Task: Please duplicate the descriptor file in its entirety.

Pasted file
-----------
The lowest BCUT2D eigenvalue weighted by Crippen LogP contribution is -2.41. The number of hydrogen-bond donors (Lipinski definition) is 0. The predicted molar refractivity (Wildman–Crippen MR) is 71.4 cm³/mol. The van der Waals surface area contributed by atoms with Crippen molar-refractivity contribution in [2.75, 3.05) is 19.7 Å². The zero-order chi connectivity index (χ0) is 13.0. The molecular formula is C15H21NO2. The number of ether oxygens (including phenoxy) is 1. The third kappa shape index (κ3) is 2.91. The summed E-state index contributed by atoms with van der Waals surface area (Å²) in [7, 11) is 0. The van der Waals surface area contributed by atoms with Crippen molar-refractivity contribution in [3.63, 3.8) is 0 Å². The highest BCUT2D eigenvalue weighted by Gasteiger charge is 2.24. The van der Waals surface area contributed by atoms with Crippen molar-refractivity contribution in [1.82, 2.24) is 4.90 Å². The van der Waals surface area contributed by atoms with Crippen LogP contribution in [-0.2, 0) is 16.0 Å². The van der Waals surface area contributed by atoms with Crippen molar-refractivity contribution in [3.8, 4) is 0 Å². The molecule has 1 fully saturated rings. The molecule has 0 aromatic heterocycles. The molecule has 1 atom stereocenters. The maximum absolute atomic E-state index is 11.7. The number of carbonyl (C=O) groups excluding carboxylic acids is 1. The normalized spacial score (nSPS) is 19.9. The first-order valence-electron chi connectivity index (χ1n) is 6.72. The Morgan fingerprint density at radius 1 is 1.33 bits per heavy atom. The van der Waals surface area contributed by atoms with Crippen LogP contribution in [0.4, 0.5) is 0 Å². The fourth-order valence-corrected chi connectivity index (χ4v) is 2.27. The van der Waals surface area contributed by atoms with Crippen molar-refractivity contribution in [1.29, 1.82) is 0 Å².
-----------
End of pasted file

The lowest BCUT2D eigenvalue weighted by Crippen LogP contribution is -2.41. The number of hydrogen-bond donors (Lipinski definition) is 0. The predicted molar refractivity (Wildman–Crippen MR) is 71.4 cm³/mol. The van der Waals surface area contributed by atoms with Crippen molar-refractivity contribution in [2.75, 3.05) is 19.7 Å². The zero-order chi connectivity index (χ0) is 13.0. The molecular formula is C15H21NO2. The number of ether oxygens (including phenoxy) is 1. The third kappa shape index (κ3) is 2.91. The summed E-state index contributed by atoms with van der Waals surface area (Å²) in [7, 11) is 0. The van der Waals surface area contributed by atoms with Crippen molar-refractivity contribution in [3.63, 3.8) is 0 Å². The highest BCUT2D eigenvalue weighted by Gasteiger charge is 2.24. The van der Waals surface area contributed by atoms with Crippen molar-refractivity contribution in [1.82, 2.24) is 4.90 Å². The van der Waals surface area contributed by atoms with Crippen LogP contribution in [-0.2, 0) is 16.0 Å². The van der Waals surface area contributed by atoms with Crippen molar-refractivity contribution in [3.8, 4) is 0 Å². The molecule has 1 fully saturated rings. The molecule has 0 aromatic heterocycles. The molecule has 1 atom stereocenters. The maximum absolute atomic E-state index is 11.7. The number of carbonyl (C=O) groups excluding carboxylic acids is 1. The normalized spacial score (nSPS) is 19.9. The first-order valence-electron chi connectivity index (χ1n) is 6.72. The Morgan fingerprint density at radius 1 is 1.33 bits per heavy atom. The van der Waals surface area contributed by atoms with Crippen LogP contribution in [0.4, 0.5) is 0 Å². The fourth-order valence-corrected chi connectivity index (χ4v) is 2.27. The van der Waals surface area contributed by atoms with Crippen molar-refractivity contribution in [1.29, 1.82) is 0 Å².